B. Direct Poverty Reduction
Two common measures of poverty are the head-count ratio and the poverty gap. The first of them indicates the prevalence of poverty, and it is given by φ0 in our model. The second indicates the amount of resources needed to lift the poor to the poverty line: φ0(ymin-w0)Kt. If we could give a chronically poor household head a transfer z=Kt(ymin-w0), his child would study, escaping long-term poverty. In this section, we analyze the effects of a policy that redistributes income toward the chronically poor during the course of one generation. If chronic poverty is eradicated or reduced, long-term growth is likely to increase—see the discussion concerning expression (23). We will model this policy as assistance to the head of the household in order to take advantage of familiar quantities.10
We will require a revenue-raising instrument to finance transfers to the poor. Consider a constant tax of size τKt to be paid by all skilled persons currently enjoying good luck (that is, persons with εt,i=1). The tax should be chosen so total revenues equal the poverty gap:
Assuming society can afford it,11 let us suppose that, starting from a steady-state position, the tax prescribed by expression (25) is levied, for one time only, in period T, and that proceeds from its collection are used to give each head of a chronically poor household a transfer z=(ymin- w0)KT. Looking only at the adults living in period T, it is clear that the utility of the recipients of the transfer increases, while that of the taxpayers falls as a result of the changes in their disposable incomes. In turn, these changes affect the allowances adults give to their children. As intended, the children of the recipients of the transfer now receive a gift that allows them to study for a fraction s(ymin) of their time. But the children of taxpayers will reduce their study effort from s(yT) to s(yT-τ). The reverse side of the coin is that the poorest children reduce their labor supply, while the children of taxpayers increase theirs. The balance of these effects will determine whether output and growth change in the short run. The next expression measures the change in the growth rate at T:
In expression (26), we have denoted by F the smallest integer such that f(F+1)-τ>yf; that is, households so indexed have after-tax incomes sufficiently high that their children are full time students; if assumption A4 does not hold, there are no full-time students and we should then take the limit as F goes to infinity of (26). Expression (26) indicates that a temporary sacrifice of output and growth may be necessary in order to move the economy to a steady state with higher sustainable growth and without persistent poverty. If instead of depending on total output, the growth of knowledge depended on the output of skilled workers only, then poverty reduction would leave the growth rate of Kt unchanged, given that we have assumed that adults supply their labor inelastically (relaxing this assumption would allow distorting taxation to reduce the growth rate of Kt). In this case, there would be a fall in output, but not in the growth rate of Kt, which would, in fact, increase as early as in T+l, when the children of the recipients of the transfers become adults.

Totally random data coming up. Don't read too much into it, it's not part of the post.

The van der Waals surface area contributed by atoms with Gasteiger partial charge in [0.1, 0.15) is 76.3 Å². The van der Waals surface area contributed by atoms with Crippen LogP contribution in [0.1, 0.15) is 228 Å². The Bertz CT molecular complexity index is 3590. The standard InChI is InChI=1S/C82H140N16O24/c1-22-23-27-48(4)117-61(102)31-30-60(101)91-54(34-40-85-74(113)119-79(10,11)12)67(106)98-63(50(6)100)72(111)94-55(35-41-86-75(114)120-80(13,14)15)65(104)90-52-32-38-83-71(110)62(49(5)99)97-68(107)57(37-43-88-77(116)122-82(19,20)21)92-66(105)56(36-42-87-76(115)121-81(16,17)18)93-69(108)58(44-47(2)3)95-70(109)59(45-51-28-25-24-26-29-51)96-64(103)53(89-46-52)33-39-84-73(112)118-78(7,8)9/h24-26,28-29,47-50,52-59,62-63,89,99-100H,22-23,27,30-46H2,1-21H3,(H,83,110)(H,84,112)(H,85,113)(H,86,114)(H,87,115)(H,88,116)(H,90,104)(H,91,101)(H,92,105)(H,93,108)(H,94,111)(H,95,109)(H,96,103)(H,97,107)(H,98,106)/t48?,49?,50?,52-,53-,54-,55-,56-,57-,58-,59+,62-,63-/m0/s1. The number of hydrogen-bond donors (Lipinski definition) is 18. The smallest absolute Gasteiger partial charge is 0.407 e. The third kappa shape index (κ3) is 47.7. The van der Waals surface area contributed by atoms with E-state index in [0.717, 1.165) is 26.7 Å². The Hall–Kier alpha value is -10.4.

The result embodied in expression (26) suggests why effective poverty-reduction policies are so difficult to implement politically. Note that a taxpayer has lower utility as a result of this policy and that his child has been made unambiguously worse off too: he receives a lower gift at T and has lower human capital at T+1 when he enjoys an economy-wide externality KT+1 that may have shrunk because of the lower output in period T. In other words, one could not find support for this policy among the people living in taxpaying households at time T, whose horizon extends no further than period T+1. If each person had one vote, φ0 > ½ would be needed for this policy to be adopted by a majority vote. If collective decisions are especially influenced by those with economic power, a redistributive policy such as the one discussed here would be even less viable.
This result follows largely from the financing of social assistance with taxes levied contemporaneously, and could be strengthened if adult labor supply were elastic. But if the government could borrow funds from outside the system to finance assistance to the poor, the policy would be welcomed by most individuals. The low political appeal of the policy is also due to the assumption that parents obtain utility directly from their gifts to their children. If parents cared about their children’s utility, the result may need to be qualified because, under this formulation, a person’s horizon extends beyond his lifetime. In that case, an adult may give enough weight to the future—when the benefits of poverty reduction are reflected in the economy as a whole—to vote for this policy. In fact, if Kt grows with the output of skilled workers, the benefits of poverty reduction become noticeable only two generations down from that of the taxpayers, with Kt+2 exceeding the level it would have had without poverty reduction, making a positive vote by these “visionaries” more likely.
C. Social Insurance